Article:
An Updated JUnit AllTests Suite

I upgraded to JUnit 4.4 and my AllTests utility class that runs all tests in a project broke because I’d been using internal APIs (org.junit.internal) that were refactored between 4.1 and 4.4. It took some digging into their source code but I’ve got it fixed.

Of course Ant has great support for JUnit from the command line – I use this in Eclipse to allow quick “Run As JUnit Test” support, set breakpoints, take advantage of the IDE’s UI that monitors progress, etc.

This is an extension of their @RunWith/@SuiteClasses annotation facility that auto-discovers all test classes rather than specifying a list of class names. A hard-coded list is a pain to maintain and for a large project would be enormous (assuming decent test coverage that is …).

The old code had a static inner class that extended org.junit.internal.runners.TestClassRunner and passed in the results of a directory scan of *Test.class files that aren’t abstract, rather than using the value of the @SuiteClasses annotation. The current implementation is very similar – it extends org.junit.runners.Suite instead.

One interesting feature of this approach is that you have a hook into the start of the test suite, and can also attach event listeners to be notified of start/stop events, failures, etc. This is important because test classes no longer extend a JUnit class – annotations are used instead. So for example it’s no longer possible for to access the name of the currently running test method in a generic fashion.

You could add code to each method but this is brittle and clutters the code. Instead of overriding setUp we use @Before annotatons on one or more methods, but these aren’t the test methods and are invoked using reflection so there’s no hook into the test method that’s about to be run. So in the code below I add an event listener to log the start and end of each test method. This was useful recently when I was chasing down a Collection leak that caused tests to hang once the connection pool was maxed out.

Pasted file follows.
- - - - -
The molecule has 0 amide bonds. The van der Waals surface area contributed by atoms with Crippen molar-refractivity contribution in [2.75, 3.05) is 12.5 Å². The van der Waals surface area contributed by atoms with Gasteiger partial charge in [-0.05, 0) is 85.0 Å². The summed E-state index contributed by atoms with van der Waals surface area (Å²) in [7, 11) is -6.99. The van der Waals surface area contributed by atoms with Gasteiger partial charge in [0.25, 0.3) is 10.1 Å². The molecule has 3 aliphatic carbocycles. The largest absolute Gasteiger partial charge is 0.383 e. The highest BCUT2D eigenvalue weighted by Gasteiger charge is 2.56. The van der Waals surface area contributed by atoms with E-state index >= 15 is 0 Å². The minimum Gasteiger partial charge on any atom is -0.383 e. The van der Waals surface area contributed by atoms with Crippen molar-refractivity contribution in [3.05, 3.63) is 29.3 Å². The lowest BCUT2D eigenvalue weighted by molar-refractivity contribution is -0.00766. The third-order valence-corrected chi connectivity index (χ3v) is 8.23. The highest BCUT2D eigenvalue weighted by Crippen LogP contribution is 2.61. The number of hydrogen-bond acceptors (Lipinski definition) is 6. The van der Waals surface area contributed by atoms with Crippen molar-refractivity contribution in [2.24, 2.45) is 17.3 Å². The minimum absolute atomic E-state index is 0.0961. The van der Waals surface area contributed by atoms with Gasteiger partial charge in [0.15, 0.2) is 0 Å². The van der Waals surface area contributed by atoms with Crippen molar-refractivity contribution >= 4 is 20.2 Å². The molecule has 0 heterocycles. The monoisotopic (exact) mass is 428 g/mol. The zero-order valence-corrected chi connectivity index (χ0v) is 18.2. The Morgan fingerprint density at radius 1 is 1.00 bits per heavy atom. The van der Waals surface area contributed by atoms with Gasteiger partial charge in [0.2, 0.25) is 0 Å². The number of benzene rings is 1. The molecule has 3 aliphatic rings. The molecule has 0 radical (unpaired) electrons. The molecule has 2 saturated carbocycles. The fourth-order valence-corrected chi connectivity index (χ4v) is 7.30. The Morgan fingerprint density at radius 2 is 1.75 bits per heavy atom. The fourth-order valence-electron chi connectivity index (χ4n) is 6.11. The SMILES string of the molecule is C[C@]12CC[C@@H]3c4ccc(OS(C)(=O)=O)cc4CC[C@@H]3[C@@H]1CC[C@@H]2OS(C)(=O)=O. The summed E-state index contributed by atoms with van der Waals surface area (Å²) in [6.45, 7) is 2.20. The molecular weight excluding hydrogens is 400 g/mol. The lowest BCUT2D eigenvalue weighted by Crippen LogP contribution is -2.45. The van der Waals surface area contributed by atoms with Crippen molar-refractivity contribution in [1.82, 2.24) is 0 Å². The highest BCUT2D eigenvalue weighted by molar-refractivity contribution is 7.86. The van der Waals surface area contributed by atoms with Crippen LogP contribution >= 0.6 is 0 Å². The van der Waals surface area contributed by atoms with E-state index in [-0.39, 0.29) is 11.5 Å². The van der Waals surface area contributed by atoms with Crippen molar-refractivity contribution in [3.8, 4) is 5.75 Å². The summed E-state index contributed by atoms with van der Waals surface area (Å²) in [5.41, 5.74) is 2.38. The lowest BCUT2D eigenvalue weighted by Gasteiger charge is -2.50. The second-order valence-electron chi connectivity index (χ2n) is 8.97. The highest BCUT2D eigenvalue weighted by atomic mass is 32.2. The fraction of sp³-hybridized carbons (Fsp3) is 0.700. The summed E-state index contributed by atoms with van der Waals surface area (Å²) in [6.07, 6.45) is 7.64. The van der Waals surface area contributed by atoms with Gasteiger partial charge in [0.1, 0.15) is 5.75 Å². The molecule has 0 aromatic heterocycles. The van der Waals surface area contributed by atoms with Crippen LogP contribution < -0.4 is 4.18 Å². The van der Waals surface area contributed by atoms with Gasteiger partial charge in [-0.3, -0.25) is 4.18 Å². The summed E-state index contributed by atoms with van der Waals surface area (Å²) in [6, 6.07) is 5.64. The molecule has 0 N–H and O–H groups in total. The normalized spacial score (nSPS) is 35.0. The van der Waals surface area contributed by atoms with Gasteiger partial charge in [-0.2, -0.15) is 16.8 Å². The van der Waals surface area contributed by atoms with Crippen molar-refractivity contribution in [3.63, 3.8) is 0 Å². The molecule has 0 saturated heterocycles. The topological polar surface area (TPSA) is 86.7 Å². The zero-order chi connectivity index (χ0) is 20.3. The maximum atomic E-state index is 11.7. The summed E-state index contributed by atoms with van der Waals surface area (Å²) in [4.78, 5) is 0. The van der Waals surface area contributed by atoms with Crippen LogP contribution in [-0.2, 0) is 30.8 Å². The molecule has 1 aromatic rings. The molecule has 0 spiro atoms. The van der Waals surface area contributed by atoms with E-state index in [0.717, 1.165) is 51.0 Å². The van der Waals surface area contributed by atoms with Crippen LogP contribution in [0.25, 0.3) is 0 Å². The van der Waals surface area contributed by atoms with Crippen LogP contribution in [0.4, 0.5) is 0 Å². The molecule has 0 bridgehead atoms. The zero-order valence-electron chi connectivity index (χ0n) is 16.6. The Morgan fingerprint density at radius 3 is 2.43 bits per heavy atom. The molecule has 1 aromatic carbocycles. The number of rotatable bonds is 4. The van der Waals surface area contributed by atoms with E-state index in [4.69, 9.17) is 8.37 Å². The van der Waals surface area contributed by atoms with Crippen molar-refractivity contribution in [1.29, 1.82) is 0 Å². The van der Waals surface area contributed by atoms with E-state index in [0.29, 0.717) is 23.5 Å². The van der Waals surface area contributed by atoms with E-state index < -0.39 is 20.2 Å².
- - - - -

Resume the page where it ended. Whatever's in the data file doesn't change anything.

To use this, just right-click it in the class tree in Eclipse and click “Run As JUnit Test”.

import java.lang.reflect.Modifier;
import java.util.ArrayList;
import java.util.Collections;
import java.util.Comparator;
import java.util.List;

import org.apache.log4j.Logger;
import org.junit.internal.runners.InitializationError;
import org.junit.runner.Description;
import org.junit.runner.RunWith;
import org.junit.runner.notification.RunListener;
import org.junit.runner.notification.RunNotifier;
import org.junit.runners.Suite;

 * Discovers all JUnit tests and runs them in a suite.
public final class AllTests {

  private static final File CLASSES_DIR = findClassesDir();

  private AllTests() {
    // static only

   * Finds and runs tests.
  public static class AllTestsRunner extends Suite {

    private final Logger _log = Logger.getLogger(getClass());

     * Constructor.
     * @param clazz  the suite class - <code>AllTests</code>
     * @throws InitializationError  if there's a problem
    public AllTestsRunner(final Class<?> clazz) throws InitializationError {
      super(clazz, findClasses());

     * {@inheritDoc}
     * @see org.junit.runners.Suite#run(org.junit.runner.notification.RunNotifier)
    public void run(final RunNotifier notifier) {